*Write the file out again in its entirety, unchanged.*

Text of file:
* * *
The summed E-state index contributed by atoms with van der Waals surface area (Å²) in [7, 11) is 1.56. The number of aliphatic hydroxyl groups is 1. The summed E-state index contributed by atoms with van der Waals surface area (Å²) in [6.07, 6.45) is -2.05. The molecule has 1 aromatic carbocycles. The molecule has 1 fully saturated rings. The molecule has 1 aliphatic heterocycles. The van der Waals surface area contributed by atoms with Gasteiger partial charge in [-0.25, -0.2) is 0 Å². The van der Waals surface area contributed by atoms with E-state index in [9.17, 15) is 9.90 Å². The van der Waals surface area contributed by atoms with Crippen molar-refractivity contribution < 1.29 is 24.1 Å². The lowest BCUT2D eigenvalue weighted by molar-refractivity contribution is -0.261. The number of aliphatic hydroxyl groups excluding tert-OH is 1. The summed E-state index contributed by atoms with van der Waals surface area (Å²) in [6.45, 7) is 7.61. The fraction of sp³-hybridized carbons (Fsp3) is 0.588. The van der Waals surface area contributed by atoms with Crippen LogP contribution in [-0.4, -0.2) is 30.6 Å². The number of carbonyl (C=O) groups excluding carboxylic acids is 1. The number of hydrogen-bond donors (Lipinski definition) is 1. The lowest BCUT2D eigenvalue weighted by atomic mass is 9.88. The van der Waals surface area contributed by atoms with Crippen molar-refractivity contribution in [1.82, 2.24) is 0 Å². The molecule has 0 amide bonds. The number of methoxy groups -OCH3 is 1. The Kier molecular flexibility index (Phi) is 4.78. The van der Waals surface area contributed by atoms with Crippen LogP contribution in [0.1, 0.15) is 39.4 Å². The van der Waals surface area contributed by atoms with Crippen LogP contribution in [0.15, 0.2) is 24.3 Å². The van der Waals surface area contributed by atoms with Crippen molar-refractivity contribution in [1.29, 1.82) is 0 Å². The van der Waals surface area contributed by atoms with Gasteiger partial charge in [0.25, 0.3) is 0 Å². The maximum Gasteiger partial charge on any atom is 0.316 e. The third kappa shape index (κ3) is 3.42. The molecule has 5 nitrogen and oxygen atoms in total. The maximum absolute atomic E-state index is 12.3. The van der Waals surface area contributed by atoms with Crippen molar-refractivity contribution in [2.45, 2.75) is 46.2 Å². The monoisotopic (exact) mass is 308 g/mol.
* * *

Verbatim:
The summed E-state index contributed by atoms with van der Waals surface area (Å²) in [7, 11) is 1.56. The number of aliphatic hydroxyl groups is 1. The summed E-state index contributed by atoms with van der Waals surface area (Å²) in [6.07, 6.45) is -2.05. The molecule has 1 aromatic carbocycles. The molecule has 1 fully saturated rings. The molecule has 1 aliphatic heterocycles. The van der Waals surface area contributed by atoms with Gasteiger partial charge in [-0.25, -0.2) is 0 Å². The van der Waals surface area contributed by atoms with E-state index in [9.17, 15) is 9.90 Å². The van der Waals surface area contributed by atoms with Crippen molar-refractivity contribution < 1.29 is 24.1 Å². The lowest BCUT2D eigenvalue weighted by molar-refractivity contribution is -0.261. The number of aliphatic hydroxyl groups excluding tert-OH is 1. The summed E-state index contributed by atoms with van der Waals surface area (Å²) in [6.45, 7) is 7.61. The fraction of sp³-hybridized carbons (Fsp3) is 0.588. The van der Waals surface area contributed by atoms with Crippen LogP contribution in [-0.4, -0.2) is 30.6 Å². The number of carbonyl (C=O) groups excluding carboxylic acids is 1. The number of hydrogen-bond donors (Lipinski definition) is 1. The lowest BCUT2D eigenvalue weighted by atomic mass is 9.88. The van der Waals surface area contributed by atoms with Crippen molar-refractivity contribution in [1.82, 2.24) is 0 Å². The molecule has 0 amide bonds. The number of methoxy groups -OCH3 is 1. The Kier molecular flexibility index (Phi) is 4.78. The van der Waals surface area contributed by atoms with Crippen LogP contribution in [0.1, 0.15) is 39.4 Å². The van der Waals surface area contributed by atoms with Crippen LogP contribution in [0.15, 0.2) is 24.3 Å². The van der Waals surface area contributed by atoms with Crippen molar-refractivity contribution in [1.29, 1.82) is 0 Å². The van der Waals surface area contributed by atoms with Gasteiger partial charge in [0.25, 0.3) is 0 Å². The maximum Gasteiger partial charge on any atom is 0.316 e. The third kappa shape index (κ3) is 3.42. The molecule has 5 nitrogen and oxygen atoms in total. The maximum absolute atomic E-state index is 12.3. The van der Waals surface area contributed by atoms with Crippen molar-refractivity contribution in [2.45, 2.75) is 46.2 Å². The monoisotopic (exact) mass is 308 g/mol.